The Goods: Canucks quack back
Playoff hockey, it was not.
The Vancouver Canucks rallied from a pair of one-goal deficits and climbed out of a two-goal hole to comeback and clip the Anaheim Ducks 5-4 in a shootout Tuesday night at Rogers Arena in Vancouver for their seventh consecutive win.
It was a case of expect the unexpected with the flightless Ducks in town, a team on the outside looking in as far as the playoffs are concerned. The boxscore shows four Anaheim goals, but a pair of them were more because of Canucks gaffes than Ducks brilliance.
The teams traded two goals each in the first period before a pair of consecutive goals on Roberto Luongo early in the second period chased the goaltender from the net. Cory Schneider came in and the Canucks responded with goals from Alex Burrows, who had a pair on the night, and Maxim Lapierre.
In the third period and overtime the Canucks were dominant as they outshot the Ducks 16-2 tilting the ice drastically in Vancouver’s favour.
In the shootout Alex Edler, Burrows and Lapierre all scored and Schneider stopped one of two shots to help the Canucks collect another two points.
It wasn’t pretty, but the win was certainly deserved.
“Lately we’ve been keeping to our game plan and knowing goals are going to come, we don’t have to score the shift after, we have patience we’d get back to playing the way we want to and goals are going to come,” said Henrik, of his team’s second straight comeback win.
While this game had its fair share of highlights, there were plenty of lowlights for the Canucks and that’s what the player’s focused on post-game.
“We made a few mistakes defensively where they got a lot of chances in tight and we can’t blame Lu on either one of those, it’s on us players to be there for him and we didn’t
do a good job,” added Henrik.
Luongo made 11 saves in 22:51 before Schneider stopped nine shots in 27:56.
For Schneider, who does not feel the Canucks perform differently in front of him than when supported up by Luongo, this win was nothing out of the ordinary for the veteran
“We’ve done that all year, we’re a hard team to blowout because even when we get down a couple of goals, we don’t quit, we keep working, and it seems like every time I’ve
had to go in this year we’ve mounted some kind of late comeback or gotten right back in the game.”
The victory keeps the Canucks in the hunt for a second consecutive Presidents’ Trophy with 50 wins and 109 points with two games remaining. The New York Rangers also won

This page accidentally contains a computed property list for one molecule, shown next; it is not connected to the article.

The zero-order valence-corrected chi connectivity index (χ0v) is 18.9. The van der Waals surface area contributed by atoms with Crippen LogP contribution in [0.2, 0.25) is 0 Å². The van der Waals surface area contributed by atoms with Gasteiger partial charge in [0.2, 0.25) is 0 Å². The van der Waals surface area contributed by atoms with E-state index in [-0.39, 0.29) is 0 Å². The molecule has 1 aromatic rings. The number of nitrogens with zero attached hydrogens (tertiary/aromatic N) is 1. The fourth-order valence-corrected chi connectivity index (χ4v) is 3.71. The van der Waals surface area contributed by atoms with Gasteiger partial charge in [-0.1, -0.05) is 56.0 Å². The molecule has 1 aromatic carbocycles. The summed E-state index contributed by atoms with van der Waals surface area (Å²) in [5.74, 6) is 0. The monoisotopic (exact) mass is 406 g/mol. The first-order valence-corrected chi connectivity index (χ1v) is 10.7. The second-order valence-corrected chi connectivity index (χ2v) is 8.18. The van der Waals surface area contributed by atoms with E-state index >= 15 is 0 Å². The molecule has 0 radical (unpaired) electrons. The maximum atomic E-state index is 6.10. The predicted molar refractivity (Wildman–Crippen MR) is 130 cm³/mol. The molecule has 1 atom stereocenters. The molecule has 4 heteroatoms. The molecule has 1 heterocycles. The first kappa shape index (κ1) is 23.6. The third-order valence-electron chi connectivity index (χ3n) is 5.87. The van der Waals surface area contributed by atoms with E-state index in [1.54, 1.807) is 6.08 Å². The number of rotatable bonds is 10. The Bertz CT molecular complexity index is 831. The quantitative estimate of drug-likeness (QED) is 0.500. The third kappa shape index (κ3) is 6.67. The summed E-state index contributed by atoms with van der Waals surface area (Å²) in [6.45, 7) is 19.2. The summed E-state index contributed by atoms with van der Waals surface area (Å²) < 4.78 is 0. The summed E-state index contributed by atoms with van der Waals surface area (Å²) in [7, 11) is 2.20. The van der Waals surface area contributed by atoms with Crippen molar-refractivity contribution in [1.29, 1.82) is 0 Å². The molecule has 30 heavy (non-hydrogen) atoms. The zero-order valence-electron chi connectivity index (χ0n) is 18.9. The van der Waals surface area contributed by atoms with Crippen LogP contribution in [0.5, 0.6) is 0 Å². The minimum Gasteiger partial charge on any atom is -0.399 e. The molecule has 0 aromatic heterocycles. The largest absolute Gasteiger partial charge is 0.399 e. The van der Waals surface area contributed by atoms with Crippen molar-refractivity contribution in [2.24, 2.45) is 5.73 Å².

on this night and they own the tiebreaker against Vancouver, but the Canucks distanced themselves from the St. Louis Blues by three points with the Blues holding a game
Vancouver’s compete level has risen since Daniel Sedin went down in Chicago two weeks ago and it isn’t only because the Canucks are picking up the slack.
They want to finish first overall. Badly.
“That’s why we’re battling,” said Burrows. “It would have been easy for us to pack it in and say we’ll bounce back and get ready for playoffs, but we’ve got a lot of character in
this room, we knew we wanted these two points and that might happen in the playoffs where we’re down by two and we’ve got to put our work boots on and go back to work.”
The Canucks are back to work Thursday night during their final road game of the regular season in Calgary.
BURROWS SCARE/KASSIAN INJURY
Two minutes of terror, thankfully all for naught.
With 12:46 to play in the second period, Alex Burrows and Devante Smith-Pelly got tangled at the Ducks blueline with the Canucks forward getting the worst of the collision.
He was on the ice for a few moments before being helped off by teammates and jetting down Vancouver’s tunnel toward the dressing room.
Not Burrows, not now.
Burrows was back in a flash and showed no ill-effects of the hit; he had already scored one goal before leaving and he added a second and another in the shootout to prove it was just a scare.
“We both collided, we didn’t really see each other and I hit the outside of my leg,” he explained. “I think I was more scared than anything else from the awkward hit. The nerve just kind of pinched and I knew I was going to be fine, it just took a few seconds and I came back to see our doctors, they always do a great job with me and I was able to go back out there.”
It was in fact Zack Kassian who suffered a second period injury and was forced from the game.
Kassian suffered an undisclosed upper-body injury and did not return to action. Coach Alain Vigneault did not delve any deeper saying he’s in secretive playoff mode and that Kassian is day-to-day, like everyone else.
THE MILLION FAMILY
When Brent and Linda King go on vacation, they go to work.
The retired couple, originally from BC and now living in Alberta, has been married for 39 years and over that time they’ve raised an enormous family that comes together like nobody's business.
Brent, 60, and Linda, 57, raised eight children, beginning in the early 1970s when they were in their early 20s. It was then they experienced the toughest hardship they’ve ever endured when their second child Steven, born with Spina bifida, died at the age of six.
The couple mourned the passing of Steven by promising to do whatever they could to honour his memory, by helping families facing similar adversity.
They stayed true to their word and have now raised more than one million dollars for Canuck Place Children's Hospice by selling 50/50 tickets at Canucks games.
Brent and Linda, alongside daughter Traci and husband Jeremy, were honoured during Tuesday’s game as Vancouver’s Local Heroes for April.
out for half n hour" -@ama_liab, revealing her first words when waking up after having her widsom teeth pulled.
Oliver Salo, Sami Salo’s eight-year-old son. He skated then stood with his dad for anthems.
in-sight and analysis to the awesome followers of @CanucksGame. I hope we can still be friends.
Canucks, Teemu Selanne, the highest scoring Finnish player in NHL history, had 38 goals and 84 points.